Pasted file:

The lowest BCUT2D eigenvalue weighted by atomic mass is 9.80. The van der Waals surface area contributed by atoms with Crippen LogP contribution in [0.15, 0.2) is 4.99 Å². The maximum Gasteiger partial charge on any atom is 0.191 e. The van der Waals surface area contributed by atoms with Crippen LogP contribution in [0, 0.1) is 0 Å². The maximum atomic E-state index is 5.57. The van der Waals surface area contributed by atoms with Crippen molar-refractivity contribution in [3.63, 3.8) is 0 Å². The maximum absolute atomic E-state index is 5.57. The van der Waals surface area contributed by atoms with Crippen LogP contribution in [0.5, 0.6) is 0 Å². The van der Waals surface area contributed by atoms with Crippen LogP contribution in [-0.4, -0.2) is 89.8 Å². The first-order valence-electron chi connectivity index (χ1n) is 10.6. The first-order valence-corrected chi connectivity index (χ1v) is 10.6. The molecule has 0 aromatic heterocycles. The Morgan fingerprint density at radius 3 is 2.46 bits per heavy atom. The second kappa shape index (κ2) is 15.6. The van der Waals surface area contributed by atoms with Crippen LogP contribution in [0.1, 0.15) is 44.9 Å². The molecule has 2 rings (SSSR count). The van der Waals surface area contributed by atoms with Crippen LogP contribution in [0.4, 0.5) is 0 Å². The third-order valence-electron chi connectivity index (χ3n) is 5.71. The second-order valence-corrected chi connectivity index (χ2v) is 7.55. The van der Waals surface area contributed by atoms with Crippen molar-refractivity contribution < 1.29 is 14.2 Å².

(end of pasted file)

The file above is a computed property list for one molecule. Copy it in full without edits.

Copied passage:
The lowest BCUT2D eigenvalue weighted by atomic mass is 9.80. The van der Waals surface area contributed by atoms with Crippen LogP contribution in [0.15, 0.2) is 4.99 Å². The maximum Gasteiger partial charge on any atom is 0.191 e. The van der Waals surface area contributed by atoms with Crippen LogP contribution in [0, 0.1) is 0 Å². The maximum atomic E-state index is 5.57. The van der Waals surface area contributed by atoms with Crippen molar-refractivity contribution in [3.63, 3.8) is 0 Å². The maximum absolute atomic E-state index is 5.57. The van der Waals surface area contributed by atoms with Crippen LogP contribution in [0.5, 0.6) is 0 Å². The van der Waals surface area contributed by atoms with Crippen LogP contribution in [-0.4, -0.2) is 89.8 Å². The first-order valence-electron chi connectivity index (χ1n) is 10.6. The first-order valence-corrected chi connectivity index (χ1v) is 10.6. The molecule has 0 aromatic heterocycles. The Morgan fingerprint density at radius 3 is 2.46 bits per heavy atom. The second kappa shape index (κ2) is 15.6. The van der Waals surface area contributed by atoms with Crippen LogP contribution in [0.1, 0.15) is 44.9 Å². The molecule has 2 rings (SSSR count). The van der Waals surface area contributed by atoms with Crippen LogP contribution in [0.4, 0.5) is 0 Å². The third-order valence-electron chi connectivity index (χ3n) is 5.71. The second-order valence-corrected chi connectivity index (χ2v) is 7.55. The van der Waals surface area contributed by atoms with Crippen molar-refractivity contribution < 1.29 is 14.2 Å².